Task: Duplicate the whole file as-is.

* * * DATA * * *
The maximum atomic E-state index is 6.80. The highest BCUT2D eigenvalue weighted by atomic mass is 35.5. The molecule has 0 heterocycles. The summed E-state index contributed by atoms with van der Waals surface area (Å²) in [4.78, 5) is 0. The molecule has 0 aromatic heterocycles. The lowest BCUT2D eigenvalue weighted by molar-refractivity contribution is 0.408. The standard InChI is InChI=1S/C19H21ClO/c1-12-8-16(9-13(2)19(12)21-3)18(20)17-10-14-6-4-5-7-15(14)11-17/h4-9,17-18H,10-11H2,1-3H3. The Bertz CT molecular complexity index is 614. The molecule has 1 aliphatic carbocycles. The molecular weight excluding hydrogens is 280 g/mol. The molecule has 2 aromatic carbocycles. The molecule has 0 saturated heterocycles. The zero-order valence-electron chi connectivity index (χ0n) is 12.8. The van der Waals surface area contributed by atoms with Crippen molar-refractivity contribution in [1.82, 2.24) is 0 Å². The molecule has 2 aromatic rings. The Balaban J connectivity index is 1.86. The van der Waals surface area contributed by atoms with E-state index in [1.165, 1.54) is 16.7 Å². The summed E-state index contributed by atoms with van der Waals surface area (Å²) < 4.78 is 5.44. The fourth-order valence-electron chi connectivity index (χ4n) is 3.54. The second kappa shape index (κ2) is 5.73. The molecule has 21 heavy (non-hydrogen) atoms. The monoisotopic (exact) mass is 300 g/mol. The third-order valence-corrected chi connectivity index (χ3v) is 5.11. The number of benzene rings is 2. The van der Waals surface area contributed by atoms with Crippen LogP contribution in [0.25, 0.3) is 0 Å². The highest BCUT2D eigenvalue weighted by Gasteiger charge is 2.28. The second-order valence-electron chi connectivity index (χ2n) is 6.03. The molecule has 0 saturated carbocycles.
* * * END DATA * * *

The maximum atomic E-state index is 6.80. The highest BCUT2D eigenvalue weighted by atomic mass is 35.5. The molecule has 0 heterocycles. The summed E-state index contributed by atoms with van der Waals surface area (Å²) in [4.78, 5) is 0. The molecule has 0 aromatic heterocycles. The lowest BCUT2D eigenvalue weighted by molar-refractivity contribution is 0.408. The standard InChI is InChI=1S/C19H21ClO/c1-12-8-16(9-13(2)19(12)21-3)18(20)17-10-14-6-4-5-7-15(14)11-17/h4-9,17-18H,10-11H2,1-3H3. The Bertz CT molecular complexity index is 614. The molecule has 1 aliphatic carbocycles. The molecular weight excluding hydrogens is 280 g/mol. The molecule has 2 aromatic carbocycles. The molecule has 0 saturated heterocycles. The zero-order valence-electron chi connectivity index (χ0n) is 12.8. The van der Waals surface area contributed by atoms with Crippen molar-refractivity contribution in [1.82, 2.24) is 0 Å². The molecule has 2 aromatic rings. The Balaban J connectivity index is 1.86. The van der Waals surface area contributed by atoms with E-state index in [1.165, 1.54) is 16.7 Å². The summed E-state index contributed by atoms with van der Waals surface area (Å²) < 4.78 is 5.44. The fourth-order valence-electron chi connectivity index (χ4n) is 3.54. The second kappa shape index (κ2) is 5.73. The molecule has 21 heavy (non-hydrogen) atoms. The monoisotopic (exact) mass is 300 g/mol. The third-order valence-corrected chi connectivity index (χ3v) is 5.11. The number of benzene rings is 2. The van der Waals surface area contributed by atoms with Crippen LogP contribution in [0.25, 0.3) is 0 Å². The highest BCUT2D eigenvalue weighted by Gasteiger charge is 2.28. The second-order valence-electron chi connectivity index (χ2n) is 6.03. The molecule has 0 saturated carbocycles.